Ait Ouakrim D, Boussioutas A, Lockett T, Winship I, Giles GG, Flander LB, Keogh L, Hopper JL, Jenkins MA (2012) Screening practices of unaffected people at familial risk of colorectal cancer. Cancer prevention research 5:240-247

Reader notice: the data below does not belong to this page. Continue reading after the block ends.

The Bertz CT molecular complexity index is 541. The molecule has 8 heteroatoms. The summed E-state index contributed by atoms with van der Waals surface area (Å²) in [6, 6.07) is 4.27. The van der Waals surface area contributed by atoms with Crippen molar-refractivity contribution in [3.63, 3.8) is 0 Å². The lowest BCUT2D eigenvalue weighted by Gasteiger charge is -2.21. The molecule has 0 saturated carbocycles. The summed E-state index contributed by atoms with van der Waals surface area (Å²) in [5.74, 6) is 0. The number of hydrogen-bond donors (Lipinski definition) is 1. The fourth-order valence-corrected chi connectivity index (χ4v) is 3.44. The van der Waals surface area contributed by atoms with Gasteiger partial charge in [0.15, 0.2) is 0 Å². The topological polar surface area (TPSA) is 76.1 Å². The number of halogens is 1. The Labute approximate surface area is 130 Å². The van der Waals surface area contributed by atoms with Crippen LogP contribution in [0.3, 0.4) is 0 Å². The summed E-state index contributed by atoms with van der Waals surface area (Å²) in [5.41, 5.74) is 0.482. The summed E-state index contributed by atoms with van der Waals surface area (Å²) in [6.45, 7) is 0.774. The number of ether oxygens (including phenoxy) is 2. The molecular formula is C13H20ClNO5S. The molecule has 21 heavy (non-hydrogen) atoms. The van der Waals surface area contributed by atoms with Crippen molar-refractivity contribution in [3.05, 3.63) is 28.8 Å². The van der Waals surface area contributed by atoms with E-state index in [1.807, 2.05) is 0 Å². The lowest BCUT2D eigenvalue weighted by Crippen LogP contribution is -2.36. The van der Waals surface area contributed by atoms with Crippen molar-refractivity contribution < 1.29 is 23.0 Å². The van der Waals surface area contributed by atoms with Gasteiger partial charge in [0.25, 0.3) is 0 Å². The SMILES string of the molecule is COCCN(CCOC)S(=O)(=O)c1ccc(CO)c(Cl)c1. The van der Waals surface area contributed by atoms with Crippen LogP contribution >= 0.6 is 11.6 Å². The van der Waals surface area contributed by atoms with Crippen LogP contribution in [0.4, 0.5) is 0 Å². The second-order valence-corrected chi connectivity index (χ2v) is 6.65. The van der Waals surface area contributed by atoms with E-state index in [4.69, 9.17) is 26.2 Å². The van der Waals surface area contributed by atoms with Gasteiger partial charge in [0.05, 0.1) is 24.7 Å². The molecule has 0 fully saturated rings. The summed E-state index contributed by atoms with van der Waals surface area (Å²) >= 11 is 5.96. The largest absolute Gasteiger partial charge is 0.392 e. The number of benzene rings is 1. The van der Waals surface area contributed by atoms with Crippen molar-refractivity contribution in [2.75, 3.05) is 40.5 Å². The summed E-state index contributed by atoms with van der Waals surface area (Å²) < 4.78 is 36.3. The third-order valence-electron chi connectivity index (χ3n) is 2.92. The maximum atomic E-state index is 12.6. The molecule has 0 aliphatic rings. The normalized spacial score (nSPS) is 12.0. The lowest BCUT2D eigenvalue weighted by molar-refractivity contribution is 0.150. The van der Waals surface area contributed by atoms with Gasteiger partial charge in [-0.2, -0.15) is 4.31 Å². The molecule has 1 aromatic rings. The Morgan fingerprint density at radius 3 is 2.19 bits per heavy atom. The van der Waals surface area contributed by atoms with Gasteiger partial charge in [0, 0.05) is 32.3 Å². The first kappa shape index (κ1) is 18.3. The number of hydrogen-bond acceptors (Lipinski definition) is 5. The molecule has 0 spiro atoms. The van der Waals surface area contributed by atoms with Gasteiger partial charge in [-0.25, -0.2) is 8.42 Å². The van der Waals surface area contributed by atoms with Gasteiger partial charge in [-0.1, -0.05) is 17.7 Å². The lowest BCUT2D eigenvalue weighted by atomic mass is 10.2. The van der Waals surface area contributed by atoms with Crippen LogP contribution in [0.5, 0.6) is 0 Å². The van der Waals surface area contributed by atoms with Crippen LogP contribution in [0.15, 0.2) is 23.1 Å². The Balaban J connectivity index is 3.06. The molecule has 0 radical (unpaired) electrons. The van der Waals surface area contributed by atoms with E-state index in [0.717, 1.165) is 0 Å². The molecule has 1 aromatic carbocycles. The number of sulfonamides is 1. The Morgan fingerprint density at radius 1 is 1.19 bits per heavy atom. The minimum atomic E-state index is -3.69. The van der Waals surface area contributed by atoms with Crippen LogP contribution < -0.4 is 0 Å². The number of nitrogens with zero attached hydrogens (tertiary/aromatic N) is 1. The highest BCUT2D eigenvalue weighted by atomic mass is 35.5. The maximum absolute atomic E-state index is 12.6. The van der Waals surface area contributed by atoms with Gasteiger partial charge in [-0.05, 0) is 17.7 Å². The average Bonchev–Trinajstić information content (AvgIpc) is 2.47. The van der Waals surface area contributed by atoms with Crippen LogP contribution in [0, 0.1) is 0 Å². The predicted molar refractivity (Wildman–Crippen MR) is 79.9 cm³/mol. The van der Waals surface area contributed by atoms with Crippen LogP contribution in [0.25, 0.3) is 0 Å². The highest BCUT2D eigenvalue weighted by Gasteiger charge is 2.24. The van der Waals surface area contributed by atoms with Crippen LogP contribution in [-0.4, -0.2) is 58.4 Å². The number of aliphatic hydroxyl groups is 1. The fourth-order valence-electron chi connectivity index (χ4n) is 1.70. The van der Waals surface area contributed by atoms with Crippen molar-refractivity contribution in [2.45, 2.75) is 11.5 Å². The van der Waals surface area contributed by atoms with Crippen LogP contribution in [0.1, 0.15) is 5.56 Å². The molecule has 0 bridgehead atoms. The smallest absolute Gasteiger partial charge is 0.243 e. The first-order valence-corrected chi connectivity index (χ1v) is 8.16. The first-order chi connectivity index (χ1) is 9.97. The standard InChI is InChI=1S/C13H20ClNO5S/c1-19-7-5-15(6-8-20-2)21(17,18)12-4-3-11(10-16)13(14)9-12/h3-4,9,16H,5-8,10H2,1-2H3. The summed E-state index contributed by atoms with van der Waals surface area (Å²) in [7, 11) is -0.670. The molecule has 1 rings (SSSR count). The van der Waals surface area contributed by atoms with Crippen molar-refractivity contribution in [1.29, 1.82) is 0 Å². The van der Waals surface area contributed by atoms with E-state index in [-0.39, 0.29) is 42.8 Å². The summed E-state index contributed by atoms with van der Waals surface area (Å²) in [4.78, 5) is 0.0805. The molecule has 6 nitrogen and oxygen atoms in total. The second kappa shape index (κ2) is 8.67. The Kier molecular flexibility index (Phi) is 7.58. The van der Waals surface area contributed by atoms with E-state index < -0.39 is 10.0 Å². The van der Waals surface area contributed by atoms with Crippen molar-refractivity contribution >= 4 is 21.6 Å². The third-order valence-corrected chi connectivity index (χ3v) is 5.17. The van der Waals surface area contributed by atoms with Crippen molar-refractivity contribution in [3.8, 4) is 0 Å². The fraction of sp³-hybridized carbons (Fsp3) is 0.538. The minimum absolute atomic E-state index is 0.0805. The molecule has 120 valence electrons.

Our objective was to determine screening practices of unaffected people in the general population at moderately increased and potentially high risk of colorectal cancer (CRC) because of their family history of the disease. A total of 1,627 participants in the Australasian Colorectal Cancer Family Registry study were classified into two CRC risk categories, according to the strength of their family history of the disease. We calculated the proportion of participants that adhered to national CRC screening guidelines by age group and for each familial risk category. We carried out a multinomial logistic regression analysis to evaluate the associations between screening and sociodemographic factors. Of the 1,236 participants at moderately increased risk of CRC, 70 (6%) reported having undergone guideline-defined "appropriate" screening, 251 (20%) reported some, but less than appropriate screening, and 915 (74%) reported never having had any CRC screening test. Of the 392 participants at potentially high risk of CRC, three (1%) reported appropriate screening, 140 (36%) reported some, but less than appropriate screening, and 249 (64%) reported never having had any CRC screening test. On average, those of middle age, higher education, and who had resided in Australia longer were more likely to have had screening for CRC. The uptake of recommended screening by unaffected people at the highest familial risk of developing CRC is extremely low. Guidelines for CRC screening are not being implemented in the population. More research is needed to identify the reasons so as to enable development of strategies to improve participation in screening.